Fees and No Fees, What’s the Difference
Any loan where the lender pays all of your closing costs (title & escrow fees, appraisal, lender’s fees, etc.- any non-recurring expenses), is commonly referred to as a “no-cost” loan. A true “no-closing cost” loan differs from both a “no lender fee” loan or a loan in which the lender adds the closing costs to the amount financed. A “no lender fee” loan, sometimes advertised by banks, usually will not cover the title, escrow, and other outside charges you may need to complete the refinance.
With a true “no-closing cost” loan, you can refinance for any incremental drop in your interest rate since the transaction costs are zero. Even in a declining rate market, where you believe rates may continue to fall, a no-cost loan will make sense. Should rates continue to decrease you will have invested nothing in the loan costs, and can simply refinance at any time. Some borrowers refinance every year or less!
There are a variety of interest rate and point combinations available to the borrower at any point in time for the same product or loan type. As an example, for a loan amount of $200,000 a borrower can be quoted 6.75% with .875% points, 7.0% with zero points, or 7.25% with no closing costs. All three of these quotes are for a 30 year fixed rate mortgage. The lender allows the borrower to choose amongst rate and point combinations since some people prefer a lower rate immediately, while others prefer minimizing how much they pay out of pocket up front. Thus, the borrower can select the combination which feels most comfortable to their personal situation. For some borrowers, the no closing cost option of 7.25%, while providing a slightly higher rate, still requires the least investment up front and therefore is the best option.
No cost loans will always carry a slightly higher rate than a loan that does not pay your costs. In general, a no cost loan is the better strategy if you plan to keep your loan for the next two and a half to three years. Longer than that, you should consider paying the costs yourself to get a lower rate. Over time, the lower rate will save you more money. And if you plan to keep the loan for four to five years, it often makes sense to pay points to get an even lower rate.
When your loan includes fees, there are several fees associated with refinancing a loan The fees described below are the charges that you are most likely to encounter in a refinancing.
Application Fee. This charge imposed by your lender covers the initial costs of processing your loan request and checking your credit report.
Title Search and Title Insurance. This charge will cover the cost of examining the public record to confirm ownership of the real estate. It also covers the cost of a policy, usually issued by a title insurance company, that insures the policy holder in a specific amount for any loss caused by discrepancies in the title to the property. Be sure to ask the company carrying the present policy if it can re-issue your policy at a re-issue rate. You could save up to 70 percent of what it would cost you for a new policy.
Lender’s Attorney’s Review Fees. The lender will usually charge you for fees paid to the lawyer or company that conducts the closing for the lender. Settlements are conducted by lending institutions, title insurance companies, escrow companies, real estate brokers, and attorneys for the buyer and seller. In most situations, the person conducting the settlement is providing a service to the lender. You may also be required to pay for other legal services relating to your loan which are provided to the lender. You may want to retain your own attorney to represent you at all stages of the transaction including settlement.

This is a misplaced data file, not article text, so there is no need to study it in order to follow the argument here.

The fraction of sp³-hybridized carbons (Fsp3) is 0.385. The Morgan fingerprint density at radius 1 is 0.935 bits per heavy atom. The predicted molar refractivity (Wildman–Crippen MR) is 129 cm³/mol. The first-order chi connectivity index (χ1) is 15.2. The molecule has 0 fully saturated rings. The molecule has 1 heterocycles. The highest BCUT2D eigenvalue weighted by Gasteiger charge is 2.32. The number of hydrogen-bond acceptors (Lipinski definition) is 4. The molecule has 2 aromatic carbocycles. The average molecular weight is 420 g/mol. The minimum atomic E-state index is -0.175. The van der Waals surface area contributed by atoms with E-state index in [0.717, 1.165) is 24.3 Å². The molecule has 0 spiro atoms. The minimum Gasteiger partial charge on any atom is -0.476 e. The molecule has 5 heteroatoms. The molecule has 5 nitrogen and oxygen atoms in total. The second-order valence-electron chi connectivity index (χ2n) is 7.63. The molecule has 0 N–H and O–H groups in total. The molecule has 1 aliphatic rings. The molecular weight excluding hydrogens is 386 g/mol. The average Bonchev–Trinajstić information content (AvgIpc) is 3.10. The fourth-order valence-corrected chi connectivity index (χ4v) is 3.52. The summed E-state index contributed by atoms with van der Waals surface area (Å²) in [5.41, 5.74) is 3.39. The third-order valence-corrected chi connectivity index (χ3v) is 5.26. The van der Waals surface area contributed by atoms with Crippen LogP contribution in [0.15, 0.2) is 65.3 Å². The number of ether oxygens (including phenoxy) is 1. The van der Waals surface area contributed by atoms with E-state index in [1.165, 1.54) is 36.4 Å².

Loan Origination Fees and Points. The origination fee is charged for the lenders work in evaluating and preparing your mortgage loan. Points are prepaid finance charges imposed by the lender at closing to increase the lender’s yield beyond the stated interest rate on the mortgage note. One point equals one percent of the loan amount. For example, one point on a $75,000 loan would be $750. In some cases, the points you pay can be financed by adding them to the loan amount. The total number of points a lender charges will depend on market conditions and the interest rate to be charged.
Appraisal Fee. This fee pays for an appraisal which is a supportable and defensible estimate or opinion of the value of the property.
Prepayment Penalty. A prepayment penalty on your present mortgage could be the greatest deterrent to refinancing. The practice of charging money for an early pay-off of the existing mortgage loan varies by state, type of lender, and type of loan. Prepayment penalties are forbidden on various loans including loans from federally chartered credit unions, FHA and VA loans, and some other home-purchase loans. The mortgage documents for your existing loan will state if there is a penalty for prepayment. In some loans, you may be charged interest for the full month in which you prepay your loan.
Miscellaneous. Depending on the type of loan you have and other factors, another major expense you might face is the fee for a VA loan guarantee, FHA mortgage insurance, or private mortgage insurance. There are a few other closing costs in addition to these.
A homeowner should plan on paying an average of 3 to 6 percent of the outstanding principal in refinancing costs, plus any prepayment penalties and the costs of paying off any second mortgages that may exist. Because costs may vary significantly from area to area and from lender to lender, the following are estimates only.
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